There were a number of court precedents in 2017 concerning financial transactions. For example, a recent non-binding collegiate court precedent broadened the scope and source of information that judges should use to analyse and determine the existence of usury, while another validated judges' authority to use the annual interest rate published by companies that engage in vehicle financing. Further, a binding Supreme Court precedent dealt with the maturity date of promissory notes.
The Ministry of Finance and Public Credit recently circulated a substantially amended draft of the Financial Technology Bill, which has been renamed the Financial Technology Institutions (FTIs) Law. The law aims to regulate the financial services provided by FTIs – including those which are bound to specific regulations and offered or rendered through innovative means – as well as the organisation of such institutions and their operations.
In recent years, Mexico has been rated as having one of the highest rates of credit card fraud in the world. The National Banking and Securities Commission recently published the Resolutions that Modify the General Rules Applicable to Credit Institutions, which require credit institutions to verify information and documentation filed by users and customers with different government bodies in order to assure the identity of each prospective customer.
The recently published draft Financial Technology Law will regulate the organisation, operation, function and authorisation of companies that offer alternative means of access to finance and investment, the issuance and management of electronic payment funds and the exchange of virtual assets or cryptocurrencies. Among other things, the initative aims to take advantage of the opportunity to expand the financial market to include segments not covered by traditional banking institutions.
The Federal Economic Competition Commission (FECC) recently issued its Annual Working Plan. In it, the FECC recognised that one of its strategic goals is to communicate to economic agents how anti-competitive practices will be investigated and which actions agents may adopt to prevent potential risks. In particular, the FECC declared that one of its goals for 2017 would be to launch a project to develop guidelines for the analysis of collaboration agreements between competitors.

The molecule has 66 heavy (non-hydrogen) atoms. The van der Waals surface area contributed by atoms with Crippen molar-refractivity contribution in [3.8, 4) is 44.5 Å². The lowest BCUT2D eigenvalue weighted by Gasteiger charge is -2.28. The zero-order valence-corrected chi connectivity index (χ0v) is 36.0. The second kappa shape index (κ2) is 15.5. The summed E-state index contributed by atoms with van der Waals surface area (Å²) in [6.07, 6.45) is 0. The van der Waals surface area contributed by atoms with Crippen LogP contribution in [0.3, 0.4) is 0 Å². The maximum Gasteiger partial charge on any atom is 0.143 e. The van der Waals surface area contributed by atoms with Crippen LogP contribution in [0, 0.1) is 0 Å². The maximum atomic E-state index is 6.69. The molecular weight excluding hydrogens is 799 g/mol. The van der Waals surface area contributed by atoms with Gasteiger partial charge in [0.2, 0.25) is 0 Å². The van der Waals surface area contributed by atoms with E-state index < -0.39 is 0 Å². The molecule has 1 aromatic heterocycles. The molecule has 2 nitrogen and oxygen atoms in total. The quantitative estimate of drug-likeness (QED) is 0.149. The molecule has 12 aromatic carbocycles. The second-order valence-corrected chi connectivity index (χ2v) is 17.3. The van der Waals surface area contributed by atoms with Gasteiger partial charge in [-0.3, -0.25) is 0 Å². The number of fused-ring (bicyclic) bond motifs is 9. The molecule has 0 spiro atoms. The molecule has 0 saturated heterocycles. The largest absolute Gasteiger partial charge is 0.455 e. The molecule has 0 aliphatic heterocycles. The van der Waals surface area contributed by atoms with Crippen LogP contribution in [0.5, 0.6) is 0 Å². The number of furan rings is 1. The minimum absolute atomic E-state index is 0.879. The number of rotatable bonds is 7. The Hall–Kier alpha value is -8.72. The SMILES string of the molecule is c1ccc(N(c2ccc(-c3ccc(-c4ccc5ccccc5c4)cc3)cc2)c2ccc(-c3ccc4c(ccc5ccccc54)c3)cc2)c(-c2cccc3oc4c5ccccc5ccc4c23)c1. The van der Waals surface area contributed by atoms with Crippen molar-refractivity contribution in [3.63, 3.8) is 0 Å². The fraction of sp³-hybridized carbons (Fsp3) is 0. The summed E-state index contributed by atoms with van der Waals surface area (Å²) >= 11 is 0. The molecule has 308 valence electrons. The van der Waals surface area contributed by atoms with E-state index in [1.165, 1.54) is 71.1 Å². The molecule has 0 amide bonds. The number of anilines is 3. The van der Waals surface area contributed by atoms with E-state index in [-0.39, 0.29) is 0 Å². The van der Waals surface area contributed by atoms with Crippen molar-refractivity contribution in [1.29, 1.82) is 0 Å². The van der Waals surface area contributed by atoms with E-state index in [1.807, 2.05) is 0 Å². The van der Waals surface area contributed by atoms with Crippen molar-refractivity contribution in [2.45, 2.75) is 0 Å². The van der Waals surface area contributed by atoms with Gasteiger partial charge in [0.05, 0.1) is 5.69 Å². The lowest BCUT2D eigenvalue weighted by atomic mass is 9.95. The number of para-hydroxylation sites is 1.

Corn tortillas are a fundamental source of nutrition for Mexican families, and artificial price increases have a significant effect on the consumer economy. Given the importance of the corn tortilla market, it has come under the scrutiny of several authorities – for example, the Federal Economic Competition Commission, which recently fined three individuals a total of Ps394,508 for the commission of an absolute monopolistic practice in the market for the production, distribution and marketing of corn tortillas.
The Federal Economic Competition Commission (FECC) recently released a study on competition in the expired patent drug market, in which it analysed the level of competition in various drug markets following the expiry of an original drug's patent. According to the FECC, several obstacles to competition exist, which ultimately discourage possible new competitors from developing generic versions of drugs and entering the market.
The Specialised Competition Court recently annulled the Federal Economic Competition Commission's decision to revoke immunity granted during an antitrust procedure. The court's decision is relevant, as it sets the criteria for determining to what extent an economic agent can challenge the application of law in a specific case.